In fiction, no matter how many other races are kicking around, if there's one species that seems to have a knack for avoiding extinction it's us. Genocidal aliens? We fortify our position and fight back with everything we have. Earth becomes uninhabitable? We either head into space to find somewhere new to live or artifically create enclosed environments that are habitable. Our planet gets blown up? Again, time to take to the stars. Global ice age? Been there, done that. Differs from The Eternal Churchill in that while The Eternal Churchill is to do with humanity refusing to surrender even when the odds are heavily stacked against them, with the possibility of extinction not always being a factor, Human Are Survivors covers the way that humans as a species tend to be very, very hard to kill off, regardless of whether the ones attempting to do so are enemies, Mother Nature, the universe in general or even our own stupidity. There is a fair bit of overlap though. Can sometimes overlap with Humans Are Special. Examples: Film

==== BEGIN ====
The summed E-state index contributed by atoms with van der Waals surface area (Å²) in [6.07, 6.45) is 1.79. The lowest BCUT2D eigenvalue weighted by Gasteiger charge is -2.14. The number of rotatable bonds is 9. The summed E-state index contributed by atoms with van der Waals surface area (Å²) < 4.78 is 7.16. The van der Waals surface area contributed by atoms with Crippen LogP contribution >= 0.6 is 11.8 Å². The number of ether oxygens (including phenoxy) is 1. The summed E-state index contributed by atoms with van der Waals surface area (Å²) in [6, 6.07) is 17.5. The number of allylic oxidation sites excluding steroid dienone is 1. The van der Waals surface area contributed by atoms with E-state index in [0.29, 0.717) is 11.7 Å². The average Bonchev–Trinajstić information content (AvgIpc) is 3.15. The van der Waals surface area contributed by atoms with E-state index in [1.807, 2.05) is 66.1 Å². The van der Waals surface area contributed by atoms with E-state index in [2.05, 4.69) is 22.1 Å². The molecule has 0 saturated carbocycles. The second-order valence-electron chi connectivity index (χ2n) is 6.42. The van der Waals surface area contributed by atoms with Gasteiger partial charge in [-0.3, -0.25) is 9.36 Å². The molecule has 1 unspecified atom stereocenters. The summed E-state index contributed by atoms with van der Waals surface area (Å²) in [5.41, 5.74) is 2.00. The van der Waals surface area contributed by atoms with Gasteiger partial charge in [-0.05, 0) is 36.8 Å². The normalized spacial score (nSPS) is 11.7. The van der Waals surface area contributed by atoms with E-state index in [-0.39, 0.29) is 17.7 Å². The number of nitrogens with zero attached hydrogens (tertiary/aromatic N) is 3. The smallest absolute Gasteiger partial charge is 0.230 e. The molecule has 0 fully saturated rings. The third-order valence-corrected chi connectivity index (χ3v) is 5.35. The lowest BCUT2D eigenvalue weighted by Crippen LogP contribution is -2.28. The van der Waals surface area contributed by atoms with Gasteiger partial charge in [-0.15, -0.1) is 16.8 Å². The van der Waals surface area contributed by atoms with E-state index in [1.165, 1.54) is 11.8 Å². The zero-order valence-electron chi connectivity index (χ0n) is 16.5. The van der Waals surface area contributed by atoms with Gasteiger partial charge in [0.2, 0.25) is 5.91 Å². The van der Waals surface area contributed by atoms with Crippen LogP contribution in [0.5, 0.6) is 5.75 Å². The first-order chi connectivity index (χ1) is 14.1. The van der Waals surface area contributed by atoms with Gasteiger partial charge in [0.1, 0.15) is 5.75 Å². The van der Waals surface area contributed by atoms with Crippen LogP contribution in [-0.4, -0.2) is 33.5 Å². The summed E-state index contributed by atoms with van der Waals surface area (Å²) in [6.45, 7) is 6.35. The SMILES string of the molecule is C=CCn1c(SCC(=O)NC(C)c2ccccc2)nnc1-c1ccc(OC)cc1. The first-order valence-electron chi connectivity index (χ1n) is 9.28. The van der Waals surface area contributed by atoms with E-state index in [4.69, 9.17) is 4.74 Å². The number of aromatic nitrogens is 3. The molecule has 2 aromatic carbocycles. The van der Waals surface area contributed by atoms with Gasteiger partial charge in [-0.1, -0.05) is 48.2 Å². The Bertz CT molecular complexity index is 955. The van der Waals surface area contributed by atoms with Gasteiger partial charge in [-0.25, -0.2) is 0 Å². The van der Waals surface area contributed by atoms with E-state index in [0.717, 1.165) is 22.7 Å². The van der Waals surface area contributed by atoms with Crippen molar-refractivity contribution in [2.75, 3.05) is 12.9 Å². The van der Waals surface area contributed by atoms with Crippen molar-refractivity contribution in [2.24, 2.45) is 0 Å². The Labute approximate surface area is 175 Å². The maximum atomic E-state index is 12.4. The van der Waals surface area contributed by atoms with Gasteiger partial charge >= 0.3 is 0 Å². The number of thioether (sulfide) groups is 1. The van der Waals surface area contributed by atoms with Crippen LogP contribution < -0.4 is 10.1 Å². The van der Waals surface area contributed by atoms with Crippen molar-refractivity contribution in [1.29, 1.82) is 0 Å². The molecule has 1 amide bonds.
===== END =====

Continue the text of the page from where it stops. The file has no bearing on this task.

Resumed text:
- Humanity in Titan AE fit this trope to a tee. Aliens try to kill them off by blowing up Earth, years later those who were evacuated before said Earth Shattering Kaboom are still hanging in there despite the loss of their planet, being on the bottom of the galactic totem pole and the fact that the nearest thing they have to a home is a bodged together space colony made out of old ships, not to mention that the aforementioned aliens are still out to get them.
- In Arthur C. Clark's Rescue Party, aliens who've come to try and save as many as they can before the Sun goes nova are suprised to find that Earth's inhabitants have already managed to rescue themselves.
- The City Of Ember: Humanity manages to survive both above and below ground.
- The Green Book by Jill Paton Walsh. Another "take to the stars" one.
- In Doctor Who the human race not only outlasts the planet Earth, but manages to survive until the end of the Universe. Unfortunately things went downhill after that.
- Firefly. Like Titan AE, we take to the stars.
- In the time that humans have been on this Earth, we have experienced global drought, a Ice Age, drastic changes in sea level and weather patterns, numerous global epidemics, natural disasters, and many, many, many wars. We're still here.
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